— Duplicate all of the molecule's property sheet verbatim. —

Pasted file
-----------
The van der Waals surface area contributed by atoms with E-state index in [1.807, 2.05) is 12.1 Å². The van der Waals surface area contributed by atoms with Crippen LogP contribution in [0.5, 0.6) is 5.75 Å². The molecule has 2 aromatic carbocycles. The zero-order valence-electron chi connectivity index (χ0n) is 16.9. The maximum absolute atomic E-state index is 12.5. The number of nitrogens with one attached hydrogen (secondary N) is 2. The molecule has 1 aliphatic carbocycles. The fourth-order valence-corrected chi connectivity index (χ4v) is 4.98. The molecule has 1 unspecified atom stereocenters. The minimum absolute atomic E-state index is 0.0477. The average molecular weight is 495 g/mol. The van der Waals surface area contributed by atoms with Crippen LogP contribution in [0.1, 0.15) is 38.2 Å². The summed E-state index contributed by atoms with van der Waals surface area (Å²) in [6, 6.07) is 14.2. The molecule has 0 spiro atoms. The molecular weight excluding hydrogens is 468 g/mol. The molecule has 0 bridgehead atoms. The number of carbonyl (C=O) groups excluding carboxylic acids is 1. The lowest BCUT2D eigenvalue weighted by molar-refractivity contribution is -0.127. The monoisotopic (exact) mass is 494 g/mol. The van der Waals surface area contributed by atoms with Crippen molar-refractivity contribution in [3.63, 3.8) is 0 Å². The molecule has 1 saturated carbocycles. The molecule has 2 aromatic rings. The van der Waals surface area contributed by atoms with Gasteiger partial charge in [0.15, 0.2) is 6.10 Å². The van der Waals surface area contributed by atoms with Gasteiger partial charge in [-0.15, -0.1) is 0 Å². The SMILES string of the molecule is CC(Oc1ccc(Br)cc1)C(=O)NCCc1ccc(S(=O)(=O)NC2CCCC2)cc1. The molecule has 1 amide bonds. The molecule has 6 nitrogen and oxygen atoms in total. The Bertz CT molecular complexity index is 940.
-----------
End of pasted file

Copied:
The van der Waals surface area contributed by atoms with E-state index in [1.807, 2.05) is 12.1 Å². The van der Waals surface area contributed by atoms with Crippen LogP contribution in [0.5, 0.6) is 5.75 Å². The molecule has 2 aromatic carbocycles. The zero-order valence-electron chi connectivity index (χ0n) is 16.9. The maximum absolute atomic E-state index is 12.5. The number of nitrogens with one attached hydrogen (secondary N) is 2. The molecule has 1 aliphatic carbocycles. The fourth-order valence-corrected chi connectivity index (χ4v) is 4.98. The molecule has 1 unspecified atom stereocenters. The minimum absolute atomic E-state index is 0.0477. The average molecular weight is 495 g/mol. The van der Waals surface area contributed by atoms with Crippen LogP contribution in [0.1, 0.15) is 38.2 Å². The summed E-state index contributed by atoms with van der Waals surface area (Å²) in [6, 6.07) is 14.2. The molecule has 0 spiro atoms. The molecular weight excluding hydrogens is 468 g/mol. The molecule has 0 bridgehead atoms. The number of carbonyl (C=O) groups excluding carboxylic acids is 1. The lowest BCUT2D eigenvalue weighted by molar-refractivity contribution is -0.127. The monoisotopic (exact) mass is 494 g/mol. The van der Waals surface area contributed by atoms with Crippen molar-refractivity contribution in [3.63, 3.8) is 0 Å². The molecule has 1 saturated carbocycles. The molecule has 2 aromatic rings. The van der Waals surface area contributed by atoms with Gasteiger partial charge in [0.15, 0.2) is 6.10 Å². The van der Waals surface area contributed by atoms with Gasteiger partial charge in [-0.15, -0.1) is 0 Å². The SMILES string of the molecule is CC(Oc1ccc(Br)cc1)C(=O)NCCc1ccc(S(=O)(=O)NC2CCCC2)cc1. The molecule has 1 amide bonds. The molecule has 6 nitrogen and oxygen atoms in total. The Bertz CT molecular complexity index is 940.